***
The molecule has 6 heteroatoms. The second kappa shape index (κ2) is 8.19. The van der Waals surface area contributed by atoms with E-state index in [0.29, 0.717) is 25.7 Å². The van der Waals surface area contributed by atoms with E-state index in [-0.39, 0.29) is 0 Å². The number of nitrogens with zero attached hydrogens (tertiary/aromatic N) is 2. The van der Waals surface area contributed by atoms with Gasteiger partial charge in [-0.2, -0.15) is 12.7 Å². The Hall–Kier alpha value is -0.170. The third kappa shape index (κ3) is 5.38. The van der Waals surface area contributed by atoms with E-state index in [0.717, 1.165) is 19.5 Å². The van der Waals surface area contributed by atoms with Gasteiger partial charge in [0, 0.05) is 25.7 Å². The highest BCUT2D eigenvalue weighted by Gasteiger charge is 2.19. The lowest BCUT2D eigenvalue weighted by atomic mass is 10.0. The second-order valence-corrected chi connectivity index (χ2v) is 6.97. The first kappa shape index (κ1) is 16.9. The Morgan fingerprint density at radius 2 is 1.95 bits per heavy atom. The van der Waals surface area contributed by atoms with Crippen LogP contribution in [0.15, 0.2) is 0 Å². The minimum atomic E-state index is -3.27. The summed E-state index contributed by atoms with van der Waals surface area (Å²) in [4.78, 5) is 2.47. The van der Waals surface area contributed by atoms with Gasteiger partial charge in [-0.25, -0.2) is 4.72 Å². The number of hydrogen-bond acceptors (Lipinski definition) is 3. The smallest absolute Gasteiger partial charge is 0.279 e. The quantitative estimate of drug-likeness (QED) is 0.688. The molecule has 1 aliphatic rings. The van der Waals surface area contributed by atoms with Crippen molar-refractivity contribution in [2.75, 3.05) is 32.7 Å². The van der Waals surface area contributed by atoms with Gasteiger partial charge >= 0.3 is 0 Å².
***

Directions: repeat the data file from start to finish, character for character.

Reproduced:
The molecule has 6 heteroatoms. The second kappa shape index (κ2) is 8.19. The van der Waals surface area contributed by atoms with E-state index in [0.29, 0.717) is 25.7 Å². The van der Waals surface area contributed by atoms with E-state index in [-0.39, 0.29) is 0 Å². The number of nitrogens with zero attached hydrogens (tertiary/aromatic N) is 2. The van der Waals surface area contributed by atoms with Gasteiger partial charge in [-0.2, -0.15) is 12.7 Å². The Hall–Kier alpha value is -0.170. The third kappa shape index (κ3) is 5.38. The van der Waals surface area contributed by atoms with E-state index in [0.717, 1.165) is 19.5 Å². The van der Waals surface area contributed by atoms with Gasteiger partial charge in [0, 0.05) is 25.7 Å². The highest BCUT2D eigenvalue weighted by Gasteiger charge is 2.19. The lowest BCUT2D eigenvalue weighted by atomic mass is 10.0. The second-order valence-corrected chi connectivity index (χ2v) is 6.97. The first kappa shape index (κ1) is 16.9. The Morgan fingerprint density at radius 2 is 1.95 bits per heavy atom. The van der Waals surface area contributed by atoms with Crippen LogP contribution in [0.15, 0.2) is 0 Å². The minimum atomic E-state index is -3.27. The summed E-state index contributed by atoms with van der Waals surface area (Å²) in [4.78, 5) is 2.47. The van der Waals surface area contributed by atoms with Gasteiger partial charge in [-0.25, -0.2) is 4.72 Å². The number of hydrogen-bond acceptors (Lipinski definition) is 3. The smallest absolute Gasteiger partial charge is 0.279 e. The quantitative estimate of drug-likeness (QED) is 0.688. The molecule has 1 aliphatic rings. The van der Waals surface area contributed by atoms with Crippen molar-refractivity contribution in [2.75, 3.05) is 32.7 Å². The van der Waals surface area contributed by atoms with Gasteiger partial charge >= 0.3 is 0 Å².